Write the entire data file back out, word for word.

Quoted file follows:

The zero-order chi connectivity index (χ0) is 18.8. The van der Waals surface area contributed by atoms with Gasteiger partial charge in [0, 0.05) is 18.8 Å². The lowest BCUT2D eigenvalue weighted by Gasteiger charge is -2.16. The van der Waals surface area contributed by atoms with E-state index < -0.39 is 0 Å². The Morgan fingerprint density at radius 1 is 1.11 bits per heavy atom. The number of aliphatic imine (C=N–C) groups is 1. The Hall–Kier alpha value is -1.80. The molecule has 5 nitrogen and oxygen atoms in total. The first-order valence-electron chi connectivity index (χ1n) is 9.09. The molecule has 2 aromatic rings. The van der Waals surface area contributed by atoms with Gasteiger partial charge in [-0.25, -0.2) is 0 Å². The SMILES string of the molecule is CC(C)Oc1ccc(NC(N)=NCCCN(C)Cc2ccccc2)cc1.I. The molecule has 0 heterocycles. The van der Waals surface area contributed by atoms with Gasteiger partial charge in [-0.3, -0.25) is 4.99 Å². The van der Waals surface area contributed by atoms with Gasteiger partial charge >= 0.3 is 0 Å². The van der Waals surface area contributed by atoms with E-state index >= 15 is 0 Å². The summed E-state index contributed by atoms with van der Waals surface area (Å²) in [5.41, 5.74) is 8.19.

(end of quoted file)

The zero-order chi connectivity index (χ0) is 18.8. The van der Waals surface area contributed by atoms with Gasteiger partial charge in [0, 0.05) is 18.8 Å². The lowest BCUT2D eigenvalue weighted by Gasteiger charge is -2.16. The van der Waals surface area contributed by atoms with E-state index < -0.39 is 0 Å². The Morgan fingerprint density at radius 1 is 1.11 bits per heavy atom. The number of aliphatic imine (C=N–C) groups is 1. The Hall–Kier alpha value is -1.80. The molecule has 5 nitrogen and oxygen atoms in total. The first-order valence-electron chi connectivity index (χ1n) is 9.09. The molecule has 2 aromatic rings. The van der Waals surface area contributed by atoms with Gasteiger partial charge in [-0.25, -0.2) is 0 Å². The SMILES string of the molecule is CC(C)Oc1ccc(NC(N)=NCCCN(C)Cc2ccccc2)cc1.I. The molecule has 0 heterocycles. The van der Waals surface area contributed by atoms with Gasteiger partial charge in [-0.3, -0.25) is 4.99 Å². The van der Waals surface area contributed by atoms with Gasteiger partial charge >= 0.3 is 0 Å². The van der Waals surface area contributed by atoms with E-state index >= 15 is 0 Å². The summed E-state index contributed by atoms with van der Waals surface area (Å²) in [5.41, 5.74) is 8.19.